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International Symposium of Cerisy

Mastering Time and shaping History
Norman historians in medieval and modern times

 

International Cultural Center of Cerisy / Avranches (France)
25-29 september 2019

Axes of research

1. In the historian's workshop: tools and sources indispensable for controlling time and writing history


« Si l’historien de l’Antiquité classique avait mis tout son soin à donner un récit bien écrit et bien construit où apparût l’enchaînement des causes, celui du Moyen Âge eut pour premier souci de situer les événements dans le temps. L’historiographie médiévale est d’abord marquée par l’obsession de la date. Son plus grand mérite est assurément la conquête du temps et, tout en disant les murs auxquels celle-ci s’est heurtée, il convient de ne pas sous-estimer les succès auxquels elle a abouti ». These words of Bernard Guenée (1927-2010), taken from his reference book Histoire et culture historique dans l’Occident médiéval (1980), can serve as an introduction to the first axis of this symposium, where we will enter in the workshop of Norman historians to study the tools and sources used by them to "control time", in a resolutely methodological approach. Powerful catalogs, Easter tables, obituaries and archives, in particular, have often been indispensable instruments for medieval chroniclers and chronographs.

We can question the methods of some historians whose works have largely forged our conceptions of the history of the Principality, such as Dudon de Saint-Quentin (10th-11th centuries), Guillaume de Jumièges (11th century), Orderic Vital (12th century) and Robert de Torigny (12th century), but also those of others partly neglected until then, such as Pierre Cochon (15th century) or François Carré (16th century). We will not either neglect those remained anonymous and we can extend the reflection until the “Mauriste period” (17th and 18th centuries). It will also be necessary to study the cases of Norman historians dealing with other regions than Normandy. The question of the inequality of historians with the materials at their disposal may also be asked: the funds of libraries are largely unequal and some institutions, especially monastic, have developed more advanced exchange systems than other. In other words: are there places more favorable than others to the emergence of historians? Or are historians the funders of centers of historical production?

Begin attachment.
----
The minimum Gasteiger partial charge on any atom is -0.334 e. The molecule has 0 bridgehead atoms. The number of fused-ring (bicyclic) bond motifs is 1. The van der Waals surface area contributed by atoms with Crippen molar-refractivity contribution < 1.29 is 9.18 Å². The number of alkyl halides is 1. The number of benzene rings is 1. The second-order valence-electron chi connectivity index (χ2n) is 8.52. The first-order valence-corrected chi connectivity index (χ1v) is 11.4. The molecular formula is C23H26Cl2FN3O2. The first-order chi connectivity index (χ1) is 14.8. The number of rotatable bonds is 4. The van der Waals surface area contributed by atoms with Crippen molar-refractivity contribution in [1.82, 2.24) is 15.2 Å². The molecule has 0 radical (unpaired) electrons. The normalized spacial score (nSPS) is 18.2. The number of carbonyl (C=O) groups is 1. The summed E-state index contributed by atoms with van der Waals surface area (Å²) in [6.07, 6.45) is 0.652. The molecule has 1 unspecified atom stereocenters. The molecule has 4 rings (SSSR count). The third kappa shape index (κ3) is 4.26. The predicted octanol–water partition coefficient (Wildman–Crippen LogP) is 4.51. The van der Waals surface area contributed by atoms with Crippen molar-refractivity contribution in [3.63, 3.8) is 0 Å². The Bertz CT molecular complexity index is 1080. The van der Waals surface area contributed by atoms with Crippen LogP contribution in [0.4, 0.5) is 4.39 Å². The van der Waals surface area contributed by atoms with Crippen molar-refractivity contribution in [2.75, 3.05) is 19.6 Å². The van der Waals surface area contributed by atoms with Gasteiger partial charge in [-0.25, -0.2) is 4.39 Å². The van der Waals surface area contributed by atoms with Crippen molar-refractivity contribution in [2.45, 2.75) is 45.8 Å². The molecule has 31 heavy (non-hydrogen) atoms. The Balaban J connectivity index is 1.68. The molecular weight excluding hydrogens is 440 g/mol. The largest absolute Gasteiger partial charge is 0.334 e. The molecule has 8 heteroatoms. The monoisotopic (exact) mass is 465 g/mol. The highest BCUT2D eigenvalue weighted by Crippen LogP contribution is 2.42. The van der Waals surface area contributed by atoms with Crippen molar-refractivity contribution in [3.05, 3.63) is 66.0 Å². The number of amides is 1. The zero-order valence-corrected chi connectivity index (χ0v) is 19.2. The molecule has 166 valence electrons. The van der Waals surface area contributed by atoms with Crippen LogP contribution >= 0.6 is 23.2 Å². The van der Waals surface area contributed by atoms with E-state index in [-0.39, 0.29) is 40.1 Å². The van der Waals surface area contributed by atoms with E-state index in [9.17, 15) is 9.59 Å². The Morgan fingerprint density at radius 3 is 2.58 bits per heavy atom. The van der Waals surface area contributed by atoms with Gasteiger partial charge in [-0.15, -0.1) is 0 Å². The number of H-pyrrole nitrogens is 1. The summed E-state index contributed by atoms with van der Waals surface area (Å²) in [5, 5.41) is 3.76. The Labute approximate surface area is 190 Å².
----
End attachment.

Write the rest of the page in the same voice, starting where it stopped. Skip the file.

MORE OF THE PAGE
2. Write, rewrite, compile, translate: the author's part?


In her work Écriture et réécriture hagiographiques (2005), Monique Goullet studied the mechanisms of rewriting the lives of saints in the medieval Latin West Europe from the 8th to the 13th century. Since history and hagiography were not two literary genres clearly differentiated in the Middle Ages - many medieval historians were also hagiographers - historical works may lend themselves to similar studies. It will analyze the choices of historians, which can be made in the nature of the work (chronic, biography, history, poetry, travel story...), in words and style, in the language of writing, etc. Since each writing of history is a reinterpretation of the past and/or already written facts, to be interested in the author's prism will also make it possible to better read some sources widely used by historians of the Normandy and for which a critical work has not always been undertaken (we will consider in particular some annals, chronicles and monastic stories, such as those of Le Bec and Le Mont Saint-Michel).

This axis could lead to the question of whether there existed, at certain times, one or more Norman, Anglo-Norman, Franco-Norman, Italonorman history schools. Moreover, although history is not a discipline of the liberal arts, it lent itself to different forms of school exercises, affecting either literature (grammar, versification, rhetoric) or comput (annals and chronicles). We will therefore be interested in the question of the teaching of history, as well as the role of history in the transmission of historical works.

 

3. Read medieval and modern historians today


In recent years, our approach to medieval and modern historians has drasticly changed, not only from a theoretical but also a technical point of view. We can question the new approaches of the texts and their epistemological consequences: the digital tools provide in particular new keys of reading (edition in xml, creation of corpus by means of databases, access to the digital reproductions of original documents, creation of virtual libraries, emergence of new perspectives on manuscripts such as the Himanis project led by the IRHT, etc.). In particular, they promote an indispensable and beneficial "retour aux sources".

At the crossroads of historical and philological studies, this axis can also be cross-cutting with issues mentioned elsewhere.

 

  CCIC Unicaen Craham  OuenCnrs AvranchesScriptorial

 

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